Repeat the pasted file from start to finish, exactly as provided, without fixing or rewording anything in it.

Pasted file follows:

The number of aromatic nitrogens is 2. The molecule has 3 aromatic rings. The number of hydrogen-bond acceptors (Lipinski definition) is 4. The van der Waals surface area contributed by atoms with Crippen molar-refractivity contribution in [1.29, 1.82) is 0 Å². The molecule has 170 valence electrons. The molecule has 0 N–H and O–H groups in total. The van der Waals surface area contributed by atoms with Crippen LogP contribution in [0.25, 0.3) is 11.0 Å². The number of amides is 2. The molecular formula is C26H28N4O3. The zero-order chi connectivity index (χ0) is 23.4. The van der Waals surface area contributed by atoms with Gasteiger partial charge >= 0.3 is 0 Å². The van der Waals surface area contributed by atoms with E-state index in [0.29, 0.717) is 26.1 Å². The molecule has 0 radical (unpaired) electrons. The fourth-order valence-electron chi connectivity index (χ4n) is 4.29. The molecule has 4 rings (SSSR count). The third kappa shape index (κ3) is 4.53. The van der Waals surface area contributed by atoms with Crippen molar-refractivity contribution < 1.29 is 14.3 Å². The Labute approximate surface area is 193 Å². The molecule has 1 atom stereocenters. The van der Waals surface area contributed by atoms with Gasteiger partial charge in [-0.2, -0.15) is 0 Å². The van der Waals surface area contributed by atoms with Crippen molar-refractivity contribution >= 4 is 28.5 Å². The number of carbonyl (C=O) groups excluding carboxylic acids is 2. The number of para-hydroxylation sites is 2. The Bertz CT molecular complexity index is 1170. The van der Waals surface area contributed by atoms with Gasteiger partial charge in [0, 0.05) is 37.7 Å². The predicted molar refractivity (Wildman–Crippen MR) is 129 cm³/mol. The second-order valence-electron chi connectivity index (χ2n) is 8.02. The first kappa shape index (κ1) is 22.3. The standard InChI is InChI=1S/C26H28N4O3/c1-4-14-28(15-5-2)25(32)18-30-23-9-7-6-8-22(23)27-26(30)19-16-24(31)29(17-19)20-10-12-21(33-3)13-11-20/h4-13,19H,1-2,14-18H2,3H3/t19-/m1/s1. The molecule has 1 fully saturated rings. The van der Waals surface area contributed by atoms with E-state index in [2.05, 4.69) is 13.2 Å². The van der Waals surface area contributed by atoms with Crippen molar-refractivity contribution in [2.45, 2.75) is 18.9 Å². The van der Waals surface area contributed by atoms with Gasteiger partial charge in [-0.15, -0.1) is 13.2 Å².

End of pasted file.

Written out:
The number of aromatic nitrogens is 2. The molecule has 3 aromatic rings. The number of hydrogen-bond acceptors (Lipinski definition) is 4. The van der Waals surface area contributed by atoms with Crippen molar-refractivity contribution in [1.29, 1.82) is 0 Å². The molecule has 170 valence electrons. The molecule has 0 N–H and O–H groups in total. The van der Waals surface area contributed by atoms with Crippen LogP contribution in [0.25, 0.3) is 11.0 Å². The number of amides is 2. The molecular formula is C26H28N4O3. The zero-order chi connectivity index (χ0) is 23.4. The van der Waals surface area contributed by atoms with Gasteiger partial charge >= 0.3 is 0 Å². The van der Waals surface area contributed by atoms with E-state index in [0.29, 0.717) is 26.1 Å². The molecule has 0 radical (unpaired) electrons. The fourth-order valence-electron chi connectivity index (χ4n) is 4.29. The molecule has 4 rings (SSSR count). The third kappa shape index (κ3) is 4.53. The van der Waals surface area contributed by atoms with Crippen molar-refractivity contribution < 1.29 is 14.3 Å². The Labute approximate surface area is 193 Å². The molecule has 1 atom stereocenters. The van der Waals surface area contributed by atoms with Gasteiger partial charge in [-0.2, -0.15) is 0 Å². The van der Waals surface area contributed by atoms with Crippen molar-refractivity contribution >= 4 is 28.5 Å². The number of carbonyl (C=O) groups excluding carboxylic acids is 2. The number of para-hydroxylation sites is 2. The Bertz CT molecular complexity index is 1170. The van der Waals surface area contributed by atoms with Gasteiger partial charge in [0, 0.05) is 37.7 Å². The predicted molar refractivity (Wildman–Crippen MR) is 129 cm³/mol. The second-order valence-electron chi connectivity index (χ2n) is 8.02. The first kappa shape index (κ1) is 22.3. The standard InChI is InChI=1S/C26H28N4O3/c1-4-14-28(15-5-2)25(32)18-30-23-9-7-6-8-22(23)27-26(30)19-16-24(31)29(17-19)20-10-12-21(33-3)13-11-20/h4-13,19H,1-2,14-18H2,3H3/t19-/m1/s1. The molecule has 1 fully saturated rings. The van der Waals surface area contributed by atoms with E-state index in [2.05, 4.69) is 13.2 Å². The van der Waals surface area contributed by atoms with Crippen molar-refractivity contribution in [2.45, 2.75) is 18.9 Å². The van der Waals surface area contributed by atoms with Gasteiger partial charge in [-0.15, -0.1) is 13.2 Å².